Specialty Food Magazine

FALL 2019

Specialty Food Magazine is the leading publication for retailers, manufacturers and foodservice professionals in the specialty food trade. It provides news, trends and business-building insights that help readers keep their businesses competitive.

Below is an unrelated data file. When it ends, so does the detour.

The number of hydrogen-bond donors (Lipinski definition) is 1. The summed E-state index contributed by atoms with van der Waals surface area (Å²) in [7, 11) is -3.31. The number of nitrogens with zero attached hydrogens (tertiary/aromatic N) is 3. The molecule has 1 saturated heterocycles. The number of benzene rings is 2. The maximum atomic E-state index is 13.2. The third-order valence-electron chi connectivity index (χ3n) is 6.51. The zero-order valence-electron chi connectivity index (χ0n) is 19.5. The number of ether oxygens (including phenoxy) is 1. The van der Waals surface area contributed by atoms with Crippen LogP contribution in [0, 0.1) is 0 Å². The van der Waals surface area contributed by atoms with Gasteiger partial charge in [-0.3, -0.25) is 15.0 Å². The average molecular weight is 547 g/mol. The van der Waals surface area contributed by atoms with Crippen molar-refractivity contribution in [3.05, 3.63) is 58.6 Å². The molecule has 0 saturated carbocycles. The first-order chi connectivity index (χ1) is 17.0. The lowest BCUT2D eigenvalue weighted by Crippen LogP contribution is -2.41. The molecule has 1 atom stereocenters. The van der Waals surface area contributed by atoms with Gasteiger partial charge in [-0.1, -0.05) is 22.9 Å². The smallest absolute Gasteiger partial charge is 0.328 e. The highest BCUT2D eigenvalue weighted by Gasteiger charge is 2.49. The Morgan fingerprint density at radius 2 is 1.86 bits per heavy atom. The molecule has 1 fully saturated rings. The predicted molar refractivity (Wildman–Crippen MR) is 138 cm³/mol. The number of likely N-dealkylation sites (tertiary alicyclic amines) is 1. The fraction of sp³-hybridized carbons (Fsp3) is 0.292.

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Mohammed and Rahim Diallo, co-founders, Ginjan Bros Mohammed and Rahim Diallo look back fondly on the days they would take breaks from their classes in Conakry, Guinea, and buy lunch from nearby street vendors. The food each vendor sold was different, but they all sold the same drink: a refreshing juice made from ginger that has been enjoyed in Africa for thousands of years. After moving to the U.S. in their teens, the brothers became aware of a distinct lack of African products on American shelves. "We started to notice that you can find products from all over the world but hardly anything from the African continent," says Rahim. "When you can find them, they're niche products that at best try to attach some sort of poverty-alleviating marketing cause to help move product, instead of focusing on highlighting all the amazing products and the creative ways in which they're made." In 2015, after years of research and development, the brothers created Ginjan, a cold-pressed beverage made from pure and organic ginger named after their lunchtime beverage as children. Ginjan can be consumed hot, cold, or mixed into a cocktail. It is currently available at 90 stores in the New York City metro area, as well as Whole Foods Market stores across NYC and Long Island. The beverage is also sold on drinkginjan.com in six- and 12-pack quantities along with a monthly subscription option. The opening of The Ginjan Cafe in Harlem, New York, earlier this year marked another milestone for the brothers. The cafe showcases local and African-made products including coffee, juices, beer and wine, and some food offerings. —A.F. Ages: 33 and 35 Elevate African gastronomy with traditional products and cafe showcase PHOTO: AUBRIE PICK Sana Javeri Kadri, founder, Diaspora Co. When Sana Javeri Kadri, 25, who was raised in Mumbai, India, tasted her first (and last) turmeric latte in San Francisco in 2016, she was unpleasantly surprised by the taste. But the experience wasn't all bad: it led to the launch one year later of Diaspora Co., which she describes as a queer, woman-of-color–owned, online spice-importing business that "moves forth in the spirit of social justice." Conducting research in the U.S. and abroad, Javeri Kadri learned that America's turmeric importers and customers weren't receiving a quality product, while India's spice farmers were facing challenges due to middlemen in the import business. After a crash course at the Indian Institute of Spices, Javeri Kadri met a farmer who was growing an heirloom variety of turmeric—and storing it organically—and her busi- ness, which endeavors to put money, equity, and power into the hands of Indian farmers, took off. Today, she buys the harvest of four organic farmers and has added cardamom, chili, ginger, and pepper to her product line. Diaspora Co. has grown from a company of one to five people and has published a turmeric recipe zine. Recipe books for each product will follow. Meanwhile, Javeri Kadri confronts challenges head-on. Her farmers have never worked with a woman, so she starts the relationships by providing her purchasing data. In fact, nothing in Javeri Kadri's background prepared her to be an entrepreneur, she admits, "but you're making up the solutions and there's a fun to that. That doesn't mean I wasn't crying two hours ago, but I consistently reach out to other women entrepreneurs and am willing to learn from anybody."—Rayna Katz Age: 25 Improves spice trade with an emphasis on social justice PHOTO: CHRISTINA NUZZO FALL 2019 29 12 under 35

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